Ahhh, nothing like the crunch of grass on the lawn, the storm debris on the driveway and the droopy hydrangeas.
We’ll be telling our grandchildren about the Storm of 2012 and the Drought of 2012.
Is this global warming, a taste of things to come? Or are we just in a bad groove? Time will tell.
In the meantime, already-stressed trees got walloped by a terrible storm.
The International Society of Arboriculture sent us some advice about what you can do for the survivors.
First, the good news. The society said many trees that lose major branches, have torn bark or are gouged can recover, in time. And there are some post-storm first aid tips that can make a difference.
Word of caution first: The society says if large limbs are broken or hanging, or if a ladder or overhead chain-saw work is needed, you should leave it to a professional.
I lost a neighbor in Ohio to one of those hanging widow makers a few years ago when he was trying to take down a limb on his own.
Here are some ways you can help your trees:
If a small tree is leaning or uprooted, help boost it upright. This Old House magazine recommends digging a circle around the tree that’s at least 10 inches across for each inch of trunk diameter and at least 2 feet deep, then using a tractor or neighborhood muscle to get it in an upright and locked position. Do not get in the hole, because tension in the roots can cause it to snap back.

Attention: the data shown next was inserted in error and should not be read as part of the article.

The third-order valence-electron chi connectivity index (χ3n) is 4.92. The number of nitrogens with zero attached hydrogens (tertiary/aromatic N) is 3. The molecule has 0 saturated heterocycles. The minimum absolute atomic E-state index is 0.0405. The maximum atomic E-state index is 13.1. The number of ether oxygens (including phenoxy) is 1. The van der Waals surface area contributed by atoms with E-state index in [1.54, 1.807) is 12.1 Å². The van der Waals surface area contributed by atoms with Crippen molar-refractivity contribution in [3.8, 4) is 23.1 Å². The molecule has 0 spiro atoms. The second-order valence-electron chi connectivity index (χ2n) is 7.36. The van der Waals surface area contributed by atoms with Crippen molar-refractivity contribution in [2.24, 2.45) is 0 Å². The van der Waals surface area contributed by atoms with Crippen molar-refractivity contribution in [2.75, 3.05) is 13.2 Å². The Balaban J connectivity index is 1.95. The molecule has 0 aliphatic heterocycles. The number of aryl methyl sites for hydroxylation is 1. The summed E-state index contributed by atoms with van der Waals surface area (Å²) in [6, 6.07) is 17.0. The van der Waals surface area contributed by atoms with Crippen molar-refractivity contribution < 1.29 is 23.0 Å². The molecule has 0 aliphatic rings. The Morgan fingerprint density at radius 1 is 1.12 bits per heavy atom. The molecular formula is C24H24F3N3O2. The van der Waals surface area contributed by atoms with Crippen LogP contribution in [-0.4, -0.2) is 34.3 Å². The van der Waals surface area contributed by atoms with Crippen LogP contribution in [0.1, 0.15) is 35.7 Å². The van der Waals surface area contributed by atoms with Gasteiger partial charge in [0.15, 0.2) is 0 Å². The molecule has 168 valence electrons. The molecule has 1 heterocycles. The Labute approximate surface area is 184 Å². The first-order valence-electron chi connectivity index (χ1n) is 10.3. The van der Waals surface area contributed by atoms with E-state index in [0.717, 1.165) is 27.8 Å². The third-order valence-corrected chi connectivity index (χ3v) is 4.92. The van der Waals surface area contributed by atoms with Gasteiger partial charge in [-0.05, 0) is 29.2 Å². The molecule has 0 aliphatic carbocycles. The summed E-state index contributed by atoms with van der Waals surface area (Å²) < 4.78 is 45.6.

You can do some trimming. The Arboriculture society says you might be tempted to top your tree – cutting main branches back to stubs – but resist. The tree will likely respond to topping by putting up a bunch of weakly attached branches that are even more prone to breaking in the next storm.
Fertilizer is not medicine. Don’t use it when it’s this hot and dry.
If you water your trees, do so deeply, slowly and once a week. Frequent, shallow watering with a sprinkler encourages shallow roots and rotted bark, particularly if it’s already damaged. It is better to water in the morning than any other time.
Check to see whether your homeowner’s insurance will cover any storm damage to your plants and other landscaping. A little extra cash can help pay for some expert aid.
Speaking of aid, the Better Business Bureau of northern in Indiana has been warning folks to be on the lookout for storm chasers who promise work and deliver nothing but heartache.
Get a written contract before any work begins that specifies the price, the work to be done, the amount of liability insurance coverage maintained by the contractor and a time frame for the work to be done. Require a copy of the company’s current certificate of insurance. Oh, and if they have out-of-state plates, want the check to go to an individual instead of a company or say they can do it cheaply if you give them cash now just say no.
Best drought site
The Purdue Extension has an online page devoted to the Indiana drought that offers a number of links and tips. Go to www3.ag.purdue.edu/extension and look for the Drought information link.